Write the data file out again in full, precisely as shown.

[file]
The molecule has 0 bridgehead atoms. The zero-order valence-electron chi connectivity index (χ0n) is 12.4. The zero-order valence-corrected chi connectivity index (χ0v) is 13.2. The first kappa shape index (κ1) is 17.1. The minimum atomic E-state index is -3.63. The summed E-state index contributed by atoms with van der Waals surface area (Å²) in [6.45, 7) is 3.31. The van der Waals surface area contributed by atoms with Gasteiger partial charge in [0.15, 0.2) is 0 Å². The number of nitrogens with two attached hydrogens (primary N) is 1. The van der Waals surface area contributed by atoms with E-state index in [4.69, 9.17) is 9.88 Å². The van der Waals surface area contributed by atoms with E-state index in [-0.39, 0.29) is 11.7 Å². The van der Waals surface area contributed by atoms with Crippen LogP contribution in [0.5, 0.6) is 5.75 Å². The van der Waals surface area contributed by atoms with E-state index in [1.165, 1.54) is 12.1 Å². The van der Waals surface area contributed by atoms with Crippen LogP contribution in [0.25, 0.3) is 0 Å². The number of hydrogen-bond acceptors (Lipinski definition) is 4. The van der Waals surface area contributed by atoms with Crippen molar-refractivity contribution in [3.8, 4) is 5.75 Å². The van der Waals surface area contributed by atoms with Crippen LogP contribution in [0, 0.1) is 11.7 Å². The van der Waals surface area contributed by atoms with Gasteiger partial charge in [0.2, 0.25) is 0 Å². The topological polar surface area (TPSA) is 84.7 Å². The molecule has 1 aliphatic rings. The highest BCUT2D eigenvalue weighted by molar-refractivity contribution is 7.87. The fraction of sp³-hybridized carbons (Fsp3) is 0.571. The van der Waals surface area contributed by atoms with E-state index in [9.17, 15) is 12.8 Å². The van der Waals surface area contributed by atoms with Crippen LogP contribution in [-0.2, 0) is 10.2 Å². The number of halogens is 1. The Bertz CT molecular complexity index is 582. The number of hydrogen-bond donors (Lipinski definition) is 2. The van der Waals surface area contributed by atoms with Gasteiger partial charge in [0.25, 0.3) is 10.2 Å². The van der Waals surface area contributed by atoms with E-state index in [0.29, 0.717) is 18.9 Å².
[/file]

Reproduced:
The molecule has 0 bridgehead atoms. The zero-order valence-electron chi connectivity index (χ0n) is 12.4. The zero-order valence-corrected chi connectivity index (χ0v) is 13.2. The first kappa shape index (κ1) is 17.1. The minimum atomic E-state index is -3.63. The summed E-state index contributed by atoms with van der Waals surface area (Å²) in [6.45, 7) is 3.31. The van der Waals surface area contributed by atoms with Gasteiger partial charge in [0.15, 0.2) is 0 Å². The number of nitrogens with two attached hydrogens (primary N) is 1. The van der Waals surface area contributed by atoms with E-state index in [4.69, 9.17) is 9.88 Å². The van der Waals surface area contributed by atoms with E-state index in [-0.39, 0.29) is 11.7 Å². The van der Waals surface area contributed by atoms with Crippen LogP contribution in [0.5, 0.6) is 5.75 Å². The van der Waals surface area contributed by atoms with E-state index in [1.165, 1.54) is 12.1 Å². The van der Waals surface area contributed by atoms with Crippen LogP contribution in [0.25, 0.3) is 0 Å². The number of hydrogen-bond acceptors (Lipinski definition) is 4. The van der Waals surface area contributed by atoms with Crippen molar-refractivity contribution in [3.8, 4) is 5.75 Å². The van der Waals surface area contributed by atoms with Crippen LogP contribution in [0, 0.1) is 11.7 Å². The van der Waals surface area contributed by atoms with Gasteiger partial charge in [0.2, 0.25) is 0 Å². The topological polar surface area (TPSA) is 84.7 Å². The molecule has 1 aliphatic rings. The highest BCUT2D eigenvalue weighted by molar-refractivity contribution is 7.87. The fraction of sp³-hybridized carbons (Fsp3) is 0.571. The van der Waals surface area contributed by atoms with E-state index in [9.17, 15) is 12.8 Å². The van der Waals surface area contributed by atoms with Crippen LogP contribution in [-0.2, 0) is 10.2 Å². The number of halogens is 1. The Bertz CT molecular complexity index is 582. The number of hydrogen-bond donors (Lipinski definition) is 2. The van der Waals surface area contributed by atoms with Gasteiger partial charge in [0.25, 0.3) is 10.2 Å². The van der Waals surface area contributed by atoms with E-state index in [0.29, 0.717) is 18.9 Å².